For a nursery located within spitting distance of downtown, on South Congress Avenue, The Great Outdoors is surprisingly large, which befits a place featuring a nearly life-size topiary elephant as its mascot and another on its sign.
From the street you glimpse a colorful mural, a screen of ornamental grasses, cannas, Pride of Barbados…
…and a rainbow of flowering purslane.
The nursery is situated on a sloping, live oak-shaded property, with shady paths leading to well-marked plant sections.
The succulent and cactus area is always tempting.
Mmm, look at all that agave goodness.
They’re all so gorgeous.
This is one of my current faves: Agave americana mediopicta ‘Alba.’
Down the hill, a gift shop surprises with a green roof.
Smaller cacti and succulents are offered here.
A lot of these are tender in our climate, but they can be treated as annuals or brought inside for the winter.
Fun garden decor abounds.
Don’t look a gift horse in the mouth.
Tempting displays of glazed pots. I like the way they mix them up with plants, although these African iris are not too inspiring.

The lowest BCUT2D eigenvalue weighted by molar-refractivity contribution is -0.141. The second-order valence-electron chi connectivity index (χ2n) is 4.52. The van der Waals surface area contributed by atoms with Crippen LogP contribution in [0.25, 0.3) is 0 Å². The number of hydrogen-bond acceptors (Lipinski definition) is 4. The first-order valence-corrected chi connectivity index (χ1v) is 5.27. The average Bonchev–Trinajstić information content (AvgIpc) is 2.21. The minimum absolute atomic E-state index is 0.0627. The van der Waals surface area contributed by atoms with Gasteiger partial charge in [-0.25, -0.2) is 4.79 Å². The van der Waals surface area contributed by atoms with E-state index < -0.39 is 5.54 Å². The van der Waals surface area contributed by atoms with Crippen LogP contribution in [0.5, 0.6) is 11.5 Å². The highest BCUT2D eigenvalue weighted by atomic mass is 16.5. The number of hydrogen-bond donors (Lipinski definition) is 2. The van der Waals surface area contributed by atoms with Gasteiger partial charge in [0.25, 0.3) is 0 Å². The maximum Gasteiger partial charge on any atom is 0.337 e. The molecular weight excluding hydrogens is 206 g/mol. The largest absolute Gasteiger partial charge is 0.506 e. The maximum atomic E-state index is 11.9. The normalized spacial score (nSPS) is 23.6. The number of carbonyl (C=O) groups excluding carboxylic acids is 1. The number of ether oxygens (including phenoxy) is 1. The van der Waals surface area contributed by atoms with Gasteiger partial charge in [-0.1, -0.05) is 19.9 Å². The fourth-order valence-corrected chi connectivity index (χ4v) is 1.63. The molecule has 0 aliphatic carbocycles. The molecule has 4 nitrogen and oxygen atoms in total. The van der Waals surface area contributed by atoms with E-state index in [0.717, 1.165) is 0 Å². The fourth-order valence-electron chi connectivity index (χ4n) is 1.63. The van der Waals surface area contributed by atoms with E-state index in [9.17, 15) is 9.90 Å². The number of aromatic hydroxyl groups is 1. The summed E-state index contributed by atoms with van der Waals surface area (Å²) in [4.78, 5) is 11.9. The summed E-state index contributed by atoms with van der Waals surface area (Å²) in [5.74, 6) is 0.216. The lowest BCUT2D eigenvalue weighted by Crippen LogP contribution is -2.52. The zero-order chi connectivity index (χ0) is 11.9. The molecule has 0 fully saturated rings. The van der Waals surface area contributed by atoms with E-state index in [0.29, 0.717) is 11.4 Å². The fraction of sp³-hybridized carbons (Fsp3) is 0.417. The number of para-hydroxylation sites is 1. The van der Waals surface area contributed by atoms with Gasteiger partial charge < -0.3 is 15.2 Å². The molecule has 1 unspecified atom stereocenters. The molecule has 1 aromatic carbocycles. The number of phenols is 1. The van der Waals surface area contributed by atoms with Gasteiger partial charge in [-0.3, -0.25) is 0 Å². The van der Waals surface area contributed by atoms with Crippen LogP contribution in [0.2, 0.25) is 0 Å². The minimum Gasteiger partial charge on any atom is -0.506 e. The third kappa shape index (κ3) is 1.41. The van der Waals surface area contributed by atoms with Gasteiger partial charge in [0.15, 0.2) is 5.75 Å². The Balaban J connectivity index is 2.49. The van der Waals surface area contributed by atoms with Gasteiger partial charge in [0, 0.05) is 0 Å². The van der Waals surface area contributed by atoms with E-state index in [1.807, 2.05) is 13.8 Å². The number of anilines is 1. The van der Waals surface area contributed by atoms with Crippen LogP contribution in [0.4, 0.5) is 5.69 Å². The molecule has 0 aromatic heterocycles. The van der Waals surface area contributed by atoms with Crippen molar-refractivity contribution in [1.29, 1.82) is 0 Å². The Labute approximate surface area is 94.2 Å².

Some of the pots have been made into fountains.
Here’s a nice combo: white echinacea and silver artemesia. This would be perfect for a moonlight garden, and it’s visually cooling during the day.
Now this is inspirational: silvery plants (acacia, silver ponyfoot, gopher plant) paired with white pots.
The sun-loving perennials and butterfly-attracting plants occupy the main part of the nursery, with a vegetable section under the pergola.
My daughter found a few queen butterflies sucking the dregs on a Mexican flame vine.
Pots for those hot-hued plants
And when the August sun is trying to kill your gardening joy, it’s time to display your grim reaper garden art.
More pots—there’s a rainbow of choices.
These metal roosters would be the perfect decor for all those Austin hen houses, and they’re quiet too.
Zebra plant (Aphelandra squarrosa) in lemon-yellow pots
An eye-catching wall display near the checkout counter
The Great Outdoors carries a good selection of natives and well-adapted perennials, as well as clumping bamboo, semi-hardy Australian acacias, tropicals, and agaves and other succulents. The garden art is fun and mostly of the kitschy variety, and you can find lots of glazed pots and a few water features for sale. A cafe with a shady deck sits at street level and overlooks the nursery, providing a great spot to take a break and ponder your plant list, which you’re about to deviate from with some impulse buys. And who can blame you?
All material © 2006-2010 by Pam Penick for Digging. Unauthorized reproduction prohibited.